Millenials, those aged loosely from 18 – 35 years old depending on who you ask, seem to avoid being home owners when compared to previous generations. And not only are they buying houses less, but the proportion which still lives with their parents is much bigger. If you put attention to some media outlets (e.g. here) there seems to be a myth going around that millennials just don’t like owning anything. However that could not be further from the truth.
Financially speaking, millennials have hit hard times when it comes to house affordability. According to two sources, the House Affordability Index is over 200. To understand just how ridiculous that is, the other highest point HAI has been in the last century was roughly 100 years ago when it was at 120. You can see it for yourself in this graph
While this graph is for American housing prices, you can see this other graph from a different source where it shows the same trend
Basically, houses cost roughly twice as much as they used to for the previous generation. It’s interesting to see how for the previous generations a house that today costs $200’000, it used to cost only $110’000. This also means that if before you had to save up for 5 years to get a house, today you need to save for almost 10 years.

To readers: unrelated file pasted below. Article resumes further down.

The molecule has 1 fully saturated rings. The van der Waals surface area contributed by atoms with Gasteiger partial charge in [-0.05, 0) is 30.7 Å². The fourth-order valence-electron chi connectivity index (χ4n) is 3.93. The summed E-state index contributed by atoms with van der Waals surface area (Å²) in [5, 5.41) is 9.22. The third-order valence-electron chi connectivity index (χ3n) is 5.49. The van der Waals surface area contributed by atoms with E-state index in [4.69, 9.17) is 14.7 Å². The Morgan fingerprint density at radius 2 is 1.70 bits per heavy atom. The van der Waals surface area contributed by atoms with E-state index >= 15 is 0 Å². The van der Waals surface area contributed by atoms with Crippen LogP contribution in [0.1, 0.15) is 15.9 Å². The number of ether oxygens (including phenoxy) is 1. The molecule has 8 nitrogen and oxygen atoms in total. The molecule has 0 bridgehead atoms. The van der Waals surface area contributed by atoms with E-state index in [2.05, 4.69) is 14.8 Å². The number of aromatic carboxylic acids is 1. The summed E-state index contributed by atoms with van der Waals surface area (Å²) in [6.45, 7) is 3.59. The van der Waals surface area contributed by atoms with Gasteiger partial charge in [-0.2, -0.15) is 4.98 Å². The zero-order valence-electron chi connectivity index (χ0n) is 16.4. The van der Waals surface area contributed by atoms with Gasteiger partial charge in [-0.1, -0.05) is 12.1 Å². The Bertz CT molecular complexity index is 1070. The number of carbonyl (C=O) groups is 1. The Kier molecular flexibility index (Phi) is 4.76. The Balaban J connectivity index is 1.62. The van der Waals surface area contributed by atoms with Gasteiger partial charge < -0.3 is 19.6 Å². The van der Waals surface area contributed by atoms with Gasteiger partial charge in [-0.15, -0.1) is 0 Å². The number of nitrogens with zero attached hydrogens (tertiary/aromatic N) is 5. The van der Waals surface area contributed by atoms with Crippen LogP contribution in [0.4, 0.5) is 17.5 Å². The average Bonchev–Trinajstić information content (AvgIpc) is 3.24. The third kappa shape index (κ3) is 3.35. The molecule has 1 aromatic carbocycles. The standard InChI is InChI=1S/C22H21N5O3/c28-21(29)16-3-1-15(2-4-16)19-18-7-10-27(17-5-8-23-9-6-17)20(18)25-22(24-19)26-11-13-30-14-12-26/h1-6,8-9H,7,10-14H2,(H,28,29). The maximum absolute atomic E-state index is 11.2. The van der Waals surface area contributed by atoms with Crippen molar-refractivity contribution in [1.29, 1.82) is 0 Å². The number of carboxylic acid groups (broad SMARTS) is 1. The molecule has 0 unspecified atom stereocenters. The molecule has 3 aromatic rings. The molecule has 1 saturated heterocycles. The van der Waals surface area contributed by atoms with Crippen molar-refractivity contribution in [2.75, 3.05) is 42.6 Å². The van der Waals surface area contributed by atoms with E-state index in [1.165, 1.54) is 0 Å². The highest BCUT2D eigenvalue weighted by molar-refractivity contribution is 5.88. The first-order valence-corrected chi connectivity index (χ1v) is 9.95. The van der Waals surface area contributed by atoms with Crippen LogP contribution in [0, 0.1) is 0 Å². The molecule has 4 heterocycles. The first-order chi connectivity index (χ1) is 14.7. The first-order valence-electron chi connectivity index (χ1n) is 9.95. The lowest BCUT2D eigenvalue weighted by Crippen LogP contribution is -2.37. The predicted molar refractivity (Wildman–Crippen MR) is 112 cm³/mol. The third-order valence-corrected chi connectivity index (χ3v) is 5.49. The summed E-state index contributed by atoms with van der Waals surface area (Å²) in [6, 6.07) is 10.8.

Housing is more expensive today. However that’s only part of the problem. The surge in student loans has also hit millennials:
Student loans have grown 5 times since the 90s. That means that the average student is now graduating from college with 5 times the debt than it used to.
Hopefully you now understand why millennials are not exactly prepared to shell out hundreds of thousands of dollars to buy a house. The data is quite concerning, the millennials are having a hard time. Not only is the American dream dead, but it might even be an American nightmare for some. If this wasn’t enough, income disparity in the US has also risen
Were the US to continue this trend, it will soon be higher than it’s southern neighbor’s. So not only do millennials have to pay twice for a house while having 5 times more student debt, but also the means to achieve wealth are growing scarcer.
For these reasons I believe that millennials are not home owners not because of volition but because of poverty. To end on a better note though, increasingly more jobs in the US are white-collar jobs.
Author: Andres Paez
Tech’er, writer, programmer, life enthusiast.